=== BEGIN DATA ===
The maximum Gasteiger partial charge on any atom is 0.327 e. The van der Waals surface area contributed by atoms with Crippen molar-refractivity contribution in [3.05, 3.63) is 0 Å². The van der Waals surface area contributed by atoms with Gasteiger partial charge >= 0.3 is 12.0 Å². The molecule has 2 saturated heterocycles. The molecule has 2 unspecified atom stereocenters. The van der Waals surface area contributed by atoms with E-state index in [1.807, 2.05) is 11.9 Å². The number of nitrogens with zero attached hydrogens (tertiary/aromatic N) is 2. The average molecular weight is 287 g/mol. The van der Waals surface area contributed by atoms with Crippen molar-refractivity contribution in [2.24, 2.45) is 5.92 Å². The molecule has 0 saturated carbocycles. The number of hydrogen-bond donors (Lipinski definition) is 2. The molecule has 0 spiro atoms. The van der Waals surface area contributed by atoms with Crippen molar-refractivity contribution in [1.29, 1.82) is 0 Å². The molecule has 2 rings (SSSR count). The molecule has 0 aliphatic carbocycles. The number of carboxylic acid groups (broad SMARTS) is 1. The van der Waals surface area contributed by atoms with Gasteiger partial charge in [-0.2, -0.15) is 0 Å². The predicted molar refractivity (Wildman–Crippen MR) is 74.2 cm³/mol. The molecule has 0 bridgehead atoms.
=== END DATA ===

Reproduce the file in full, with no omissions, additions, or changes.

The maximum Gasteiger partial charge on any atom is 0.327 e. The van der Waals surface area contributed by atoms with Crippen molar-refractivity contribution in [3.05, 3.63) is 0 Å². The van der Waals surface area contributed by atoms with Gasteiger partial charge >= 0.3 is 12.0 Å². The molecule has 2 saturated heterocycles. The molecule has 2 unspecified atom stereocenters. The van der Waals surface area contributed by atoms with E-state index in [1.807, 2.05) is 11.9 Å². The number of nitrogens with zero attached hydrogens (tertiary/aromatic N) is 2. The average molecular weight is 287 g/mol. The van der Waals surface area contributed by atoms with Crippen molar-refractivity contribution in [2.24, 2.45) is 5.92 Å². The molecule has 0 saturated carbocycles. The number of hydrogen-bond donors (Lipinski definition) is 2. The molecule has 0 spiro atoms. The van der Waals surface area contributed by atoms with Crippen molar-refractivity contribution in [1.29, 1.82) is 0 Å². The molecule has 2 rings (SSSR count). The molecule has 0 aliphatic carbocycles. The number of carboxylic acid groups (broad SMARTS) is 1. The van der Waals surface area contributed by atoms with Gasteiger partial charge in [-0.2, -0.15) is 0 Å². The predicted molar refractivity (Wildman–Crippen MR) is 74.2 cm³/mol. The molecule has 0 bridgehead atoms.